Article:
He’s still developing his sound, we’ve had our ups and downs. Like we had LSD come out on the channel, but we took it down. It was one of them ones, later on down the line I started not liking it. We’re constantly learning, but also keeping safe. We’re never tryna’ do something that could fuck us up.
Then Michael comes in with 1 tune with Octo and Skepta, it’s mad how the game works. Octo’s been grinding for like 4 years and then, Vibes (Phantom) steps in and goes silver. But I guess that’s what you do it for. Even chatting about this now I’m clocking. Views is more than a channel, even when you’re writing this – it’s a movement. I think it’s harder when you’ve got budget, because you’re not making something out of nothing anymore.
What’s going on with J Rick right now?
Armin : Jordan just seems like a producer right? He went and established himself as like a Mura Masa type creator. You compose the music and utilise people like singers, that’s what he does. He doesn’t rap, he just wants to be the mastermind behind it all. When he started, we were given budget but only enough to cover travel. We just levelled up, shot Jordan’s last video in Iceland but we still only had travel covered. So it still felt like we were making something out of nothing.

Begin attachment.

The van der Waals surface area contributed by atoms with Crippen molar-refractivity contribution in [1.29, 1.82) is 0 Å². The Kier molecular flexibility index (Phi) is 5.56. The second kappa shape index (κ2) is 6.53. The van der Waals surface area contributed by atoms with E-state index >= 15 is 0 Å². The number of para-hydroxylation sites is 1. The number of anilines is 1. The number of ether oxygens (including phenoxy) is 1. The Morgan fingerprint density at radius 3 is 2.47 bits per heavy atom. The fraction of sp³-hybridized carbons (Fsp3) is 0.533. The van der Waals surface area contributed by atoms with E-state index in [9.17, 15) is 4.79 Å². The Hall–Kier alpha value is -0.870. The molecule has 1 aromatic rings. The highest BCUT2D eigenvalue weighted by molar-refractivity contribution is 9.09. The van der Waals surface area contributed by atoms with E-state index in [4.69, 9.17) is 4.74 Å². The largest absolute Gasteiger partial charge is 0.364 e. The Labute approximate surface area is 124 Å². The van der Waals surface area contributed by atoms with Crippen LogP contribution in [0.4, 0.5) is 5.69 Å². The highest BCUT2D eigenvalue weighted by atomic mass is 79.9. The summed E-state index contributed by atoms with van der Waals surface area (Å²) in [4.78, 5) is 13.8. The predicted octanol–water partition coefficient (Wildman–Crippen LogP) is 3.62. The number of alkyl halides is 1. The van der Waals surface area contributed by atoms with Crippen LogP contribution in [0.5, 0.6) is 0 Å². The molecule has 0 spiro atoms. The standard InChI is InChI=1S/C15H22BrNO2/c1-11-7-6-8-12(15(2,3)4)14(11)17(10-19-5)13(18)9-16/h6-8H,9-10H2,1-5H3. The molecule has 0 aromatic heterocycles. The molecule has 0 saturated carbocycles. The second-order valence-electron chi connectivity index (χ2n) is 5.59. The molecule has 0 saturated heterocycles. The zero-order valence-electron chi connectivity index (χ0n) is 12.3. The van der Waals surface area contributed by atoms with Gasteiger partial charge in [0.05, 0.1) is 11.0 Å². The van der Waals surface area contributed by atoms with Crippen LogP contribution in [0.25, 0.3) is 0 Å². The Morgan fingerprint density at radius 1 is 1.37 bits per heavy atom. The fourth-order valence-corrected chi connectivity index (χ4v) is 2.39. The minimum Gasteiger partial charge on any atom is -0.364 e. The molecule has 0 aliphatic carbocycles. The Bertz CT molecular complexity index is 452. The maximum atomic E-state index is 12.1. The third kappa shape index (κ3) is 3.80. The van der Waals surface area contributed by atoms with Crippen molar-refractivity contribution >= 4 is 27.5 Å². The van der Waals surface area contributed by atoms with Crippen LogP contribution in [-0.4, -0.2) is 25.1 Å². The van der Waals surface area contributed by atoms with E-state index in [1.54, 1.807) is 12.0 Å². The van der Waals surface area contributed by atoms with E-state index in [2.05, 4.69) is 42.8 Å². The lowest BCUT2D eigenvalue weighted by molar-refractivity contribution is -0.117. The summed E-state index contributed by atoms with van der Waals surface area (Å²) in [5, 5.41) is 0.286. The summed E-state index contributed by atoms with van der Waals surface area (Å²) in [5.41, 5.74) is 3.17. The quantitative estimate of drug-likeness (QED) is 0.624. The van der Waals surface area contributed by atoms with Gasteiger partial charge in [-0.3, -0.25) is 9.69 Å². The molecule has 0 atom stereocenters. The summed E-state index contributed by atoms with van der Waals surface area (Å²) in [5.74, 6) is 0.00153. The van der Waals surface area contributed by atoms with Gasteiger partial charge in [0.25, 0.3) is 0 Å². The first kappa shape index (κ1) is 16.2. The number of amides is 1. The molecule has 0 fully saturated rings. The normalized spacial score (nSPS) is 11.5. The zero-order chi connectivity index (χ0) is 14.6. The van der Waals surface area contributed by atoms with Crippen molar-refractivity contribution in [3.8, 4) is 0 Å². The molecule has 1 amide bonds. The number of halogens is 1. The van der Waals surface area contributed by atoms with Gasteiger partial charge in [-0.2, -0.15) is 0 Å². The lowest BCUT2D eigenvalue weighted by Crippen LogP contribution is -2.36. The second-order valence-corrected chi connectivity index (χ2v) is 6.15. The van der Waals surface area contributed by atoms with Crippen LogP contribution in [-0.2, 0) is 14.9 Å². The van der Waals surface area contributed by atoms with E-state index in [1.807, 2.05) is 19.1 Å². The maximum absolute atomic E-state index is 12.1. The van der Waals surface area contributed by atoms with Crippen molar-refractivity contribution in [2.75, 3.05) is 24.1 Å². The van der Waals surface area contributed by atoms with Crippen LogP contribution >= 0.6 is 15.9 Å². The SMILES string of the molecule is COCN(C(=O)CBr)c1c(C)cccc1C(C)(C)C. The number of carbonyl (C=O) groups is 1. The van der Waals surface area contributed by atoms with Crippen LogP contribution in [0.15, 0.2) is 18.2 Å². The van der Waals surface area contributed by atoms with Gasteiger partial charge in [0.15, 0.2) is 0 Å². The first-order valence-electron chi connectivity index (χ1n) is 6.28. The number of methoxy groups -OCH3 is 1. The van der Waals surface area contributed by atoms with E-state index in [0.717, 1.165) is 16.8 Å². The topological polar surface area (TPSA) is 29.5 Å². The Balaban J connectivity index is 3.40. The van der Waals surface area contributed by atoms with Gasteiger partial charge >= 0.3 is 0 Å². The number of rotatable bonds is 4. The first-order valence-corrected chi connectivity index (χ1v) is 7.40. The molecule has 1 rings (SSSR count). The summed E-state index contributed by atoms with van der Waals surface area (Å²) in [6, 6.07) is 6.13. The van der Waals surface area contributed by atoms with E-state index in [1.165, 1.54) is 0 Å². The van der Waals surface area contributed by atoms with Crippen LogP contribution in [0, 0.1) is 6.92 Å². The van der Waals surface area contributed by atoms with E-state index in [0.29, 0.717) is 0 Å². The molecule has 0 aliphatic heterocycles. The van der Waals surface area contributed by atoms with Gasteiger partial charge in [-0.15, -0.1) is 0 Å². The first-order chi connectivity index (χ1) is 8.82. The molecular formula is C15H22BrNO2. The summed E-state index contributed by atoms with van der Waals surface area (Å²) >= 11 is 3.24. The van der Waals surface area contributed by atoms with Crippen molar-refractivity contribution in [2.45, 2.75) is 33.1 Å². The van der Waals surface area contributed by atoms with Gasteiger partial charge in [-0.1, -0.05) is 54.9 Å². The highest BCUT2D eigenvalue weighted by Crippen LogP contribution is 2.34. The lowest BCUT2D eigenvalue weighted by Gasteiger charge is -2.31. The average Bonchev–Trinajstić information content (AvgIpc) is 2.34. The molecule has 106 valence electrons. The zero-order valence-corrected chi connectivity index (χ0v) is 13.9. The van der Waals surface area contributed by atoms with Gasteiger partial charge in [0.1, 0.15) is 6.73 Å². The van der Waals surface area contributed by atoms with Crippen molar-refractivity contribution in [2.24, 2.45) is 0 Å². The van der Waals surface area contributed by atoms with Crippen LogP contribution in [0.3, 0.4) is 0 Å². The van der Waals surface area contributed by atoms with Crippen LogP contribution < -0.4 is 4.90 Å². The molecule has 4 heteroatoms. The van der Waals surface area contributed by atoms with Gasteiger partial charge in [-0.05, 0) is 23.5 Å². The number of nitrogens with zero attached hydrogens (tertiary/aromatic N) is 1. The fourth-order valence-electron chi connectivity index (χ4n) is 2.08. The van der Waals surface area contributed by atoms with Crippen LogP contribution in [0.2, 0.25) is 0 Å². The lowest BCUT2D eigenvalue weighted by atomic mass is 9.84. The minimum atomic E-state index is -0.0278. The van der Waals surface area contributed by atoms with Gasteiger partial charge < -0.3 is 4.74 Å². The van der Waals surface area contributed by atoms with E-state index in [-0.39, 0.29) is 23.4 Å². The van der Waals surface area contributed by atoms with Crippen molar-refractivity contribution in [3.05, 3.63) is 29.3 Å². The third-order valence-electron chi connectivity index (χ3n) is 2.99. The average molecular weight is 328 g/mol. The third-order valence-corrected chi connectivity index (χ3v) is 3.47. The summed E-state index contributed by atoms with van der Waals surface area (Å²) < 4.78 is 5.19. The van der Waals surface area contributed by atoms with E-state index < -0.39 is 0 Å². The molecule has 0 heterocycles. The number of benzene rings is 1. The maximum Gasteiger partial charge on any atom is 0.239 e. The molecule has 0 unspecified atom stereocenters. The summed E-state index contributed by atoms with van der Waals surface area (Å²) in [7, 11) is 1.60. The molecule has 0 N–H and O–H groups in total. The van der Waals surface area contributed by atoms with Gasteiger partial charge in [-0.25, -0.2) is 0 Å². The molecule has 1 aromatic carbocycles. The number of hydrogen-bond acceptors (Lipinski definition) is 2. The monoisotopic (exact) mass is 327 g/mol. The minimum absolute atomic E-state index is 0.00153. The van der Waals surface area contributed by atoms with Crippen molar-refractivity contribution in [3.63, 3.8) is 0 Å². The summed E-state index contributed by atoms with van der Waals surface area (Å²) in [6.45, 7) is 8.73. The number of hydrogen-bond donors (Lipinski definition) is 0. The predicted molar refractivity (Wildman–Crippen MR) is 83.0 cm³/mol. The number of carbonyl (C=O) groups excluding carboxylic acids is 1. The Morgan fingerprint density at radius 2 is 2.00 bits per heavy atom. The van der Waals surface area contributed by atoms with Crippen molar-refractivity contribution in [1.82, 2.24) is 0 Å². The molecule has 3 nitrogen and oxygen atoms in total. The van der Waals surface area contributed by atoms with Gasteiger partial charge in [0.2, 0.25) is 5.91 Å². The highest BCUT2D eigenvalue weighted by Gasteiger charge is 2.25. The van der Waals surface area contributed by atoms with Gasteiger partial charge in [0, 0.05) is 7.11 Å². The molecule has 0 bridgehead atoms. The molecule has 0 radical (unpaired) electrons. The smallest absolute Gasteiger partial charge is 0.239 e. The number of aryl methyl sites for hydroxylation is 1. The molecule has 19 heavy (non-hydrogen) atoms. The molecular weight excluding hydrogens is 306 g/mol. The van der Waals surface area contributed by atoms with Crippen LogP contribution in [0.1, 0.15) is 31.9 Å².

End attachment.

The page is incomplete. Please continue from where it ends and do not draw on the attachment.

Is there any advice you’d give to up and coming videographers/directors or just young people in general?
Armin : My advice for anyone starting in this video thing, going from nothing. You have to find interests in the artist. It’s the chemistry between you and the artist that’s going to pay off in the long run. If you’re a video slag, and you’re banging out videos cos you want the money, you’re not gonna get anywhere.
Remember, me and Kill done so many videos and we don’t even remember them. Octo was the only one where there was nothing in front of us to make it happen, but we actually just cared. You ain’t gonna’ do your best if you don’t fuck with it. Work with the world, don’t force things. Like don’t DM AJ Tracey asking him to shoot a video, that day will come. Think outside the box, you don’t need budget. We’re walking proof of no budget gang. Even Thai and Lewis, when the first ting’ came out, there wasn’t no big budget.
Check out our interview with Flex God Daps for Behind The Camera here.